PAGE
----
October 2007

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Well, Dean Spears and I hosted the first open meeting to discuss the so-called “4/2″ Commons idea, which was described in an earlier post on this blog.  The turnout was very light, leaving one to wonder whether the changes proposed are a “non-event” as many students have said in recent conversations over lunch in Ross, Proctor, and Atwater . . . or, could it be that those who oppose the proposed changes have yet to weigh in?  Our second open meeting will be Wednesday, October 31, at 4:30 in McCullough Social Space.  I invite you all to come and weigh in with your opinions.

One issue that came up at the first open meeting, as well as in other conversations prior to the meeting, was why a “4/2″ and not a “4/1″?  That is, why make it four years membership in one’s commons and two rather than one year of residency?  Good question, and I recognize there are good arguments for both approaches.  Here is why I have been lining up with the “4/2″ concept.

First, even students who today oppose the Commons system believe the system is very helpful to all students for the first two, three, or four semesters. After that, they argue quite consistently, students have chosen a major, become involved in many on-campus and some off-campus activities, and have grown comfortable enough on campus not to have their place of residence serve as their major sources of support and attention, and find it somewhat stifling when it is.

But if the Commons dean is to remain a “go to” person for students during their four years for issues about which faculty and staff are not as likely or equipped to help, does one year living within the commons allow the time for most students to forge a relationship with a dean to make it natural for them to engage him or her throughout their Middlebury careers?  I don’t know.  But two factors have swayed me thus far into thinking the two-year residency makes greater sense than one year.

First, the second year represents a sort of natural break at Middlebury for so many students.  Around 60 percent of our students go abroad, and so the hoped-for continuing commons communities are naturally broken after the sophomore year.  Most students select their majors during their second year, and so their time and attention shifts from the residence halls to the academic offices of their teachers, and they, presumably, in our environment of close student-faculty collaboration and mentoring, become more important as advisers to students.  Thus, there seems to be a natural breakpoint for a student’s focus on his or her place of residence, and that is during or at the end of the sophomore year.

And second, the possibility to use the sophomore year to build stronger ties among students by spending a second year together, and, equally important, to build meaningful relationships between students and their Commons heads, deans, and faculty and staff affiliates in one’s commons, is very attractive. During the strategic planning process, we discussed ways to strengthen the sophomore year experience, as many in the community felt it was a difficult year for students because it lacked the equivalent of the first-year seminar, junior year abroad, or senior work, usually done through working closely with a faculty member.  A successful non-academic sophomore experience in each commons, such as community-based projects, a year-long symposium, or some other non-graded program that builds community and relationships that will serve our students well as juniors, seniors, and even after Middlebury, can add significantly to our students’ experiences.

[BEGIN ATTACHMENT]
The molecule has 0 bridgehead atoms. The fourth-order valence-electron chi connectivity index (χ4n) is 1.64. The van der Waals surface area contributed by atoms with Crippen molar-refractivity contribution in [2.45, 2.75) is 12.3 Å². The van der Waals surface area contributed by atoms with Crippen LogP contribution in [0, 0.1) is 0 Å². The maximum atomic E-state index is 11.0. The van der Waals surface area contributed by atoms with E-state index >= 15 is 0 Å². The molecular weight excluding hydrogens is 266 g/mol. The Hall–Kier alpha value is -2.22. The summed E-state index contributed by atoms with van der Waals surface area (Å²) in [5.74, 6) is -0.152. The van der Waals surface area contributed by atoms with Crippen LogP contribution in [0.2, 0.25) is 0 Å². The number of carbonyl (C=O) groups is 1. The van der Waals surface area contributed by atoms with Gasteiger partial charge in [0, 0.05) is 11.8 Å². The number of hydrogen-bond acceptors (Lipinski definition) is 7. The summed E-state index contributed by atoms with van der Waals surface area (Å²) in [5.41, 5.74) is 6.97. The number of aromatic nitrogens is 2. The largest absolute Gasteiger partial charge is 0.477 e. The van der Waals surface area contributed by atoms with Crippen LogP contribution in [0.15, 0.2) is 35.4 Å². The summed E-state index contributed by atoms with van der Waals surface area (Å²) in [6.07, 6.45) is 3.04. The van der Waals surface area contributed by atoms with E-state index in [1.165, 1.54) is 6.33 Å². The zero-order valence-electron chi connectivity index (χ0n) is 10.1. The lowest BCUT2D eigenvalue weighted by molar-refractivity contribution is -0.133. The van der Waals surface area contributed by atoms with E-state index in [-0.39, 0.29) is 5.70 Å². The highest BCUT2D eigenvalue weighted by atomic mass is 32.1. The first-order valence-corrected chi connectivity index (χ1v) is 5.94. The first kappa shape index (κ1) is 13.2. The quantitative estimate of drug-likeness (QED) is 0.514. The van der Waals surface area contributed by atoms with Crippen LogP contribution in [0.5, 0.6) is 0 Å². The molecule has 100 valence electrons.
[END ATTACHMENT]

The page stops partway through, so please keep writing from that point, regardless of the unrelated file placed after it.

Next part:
The most common argument against having a two-year residency is that it would be “required.”  Asking students to remain in particular residence halls for the sophomore year strikes many the same way as asking them to remain in specific dormitories for four years: it is bad to require that they live anywhere after their first year.

While I agree with that argument (students would prefer no requirements to some requirements), the benefits of what the sophomore year can offer our students — a year in which the geography of where a student lives can still have multiple positive effects and build on the community established through the Commons-based first year seminar program — outweigh this potential drawback.  In addition, the reality of any room draw I see replacing our current scheme would leave few rising sophomores with better choices than they would have in their commons.  That is, by the time rising sophomores would select a room in a strict seniority based room draw, the rooms available would be similar to what is likely to be designated as “sophomore” housing in each commons.  Therefore, in weighing what is possibly gained by having the “2” in the “4/2″ system, rather than a “1,” I have, to date, come down in favor of proposing the two-year residency.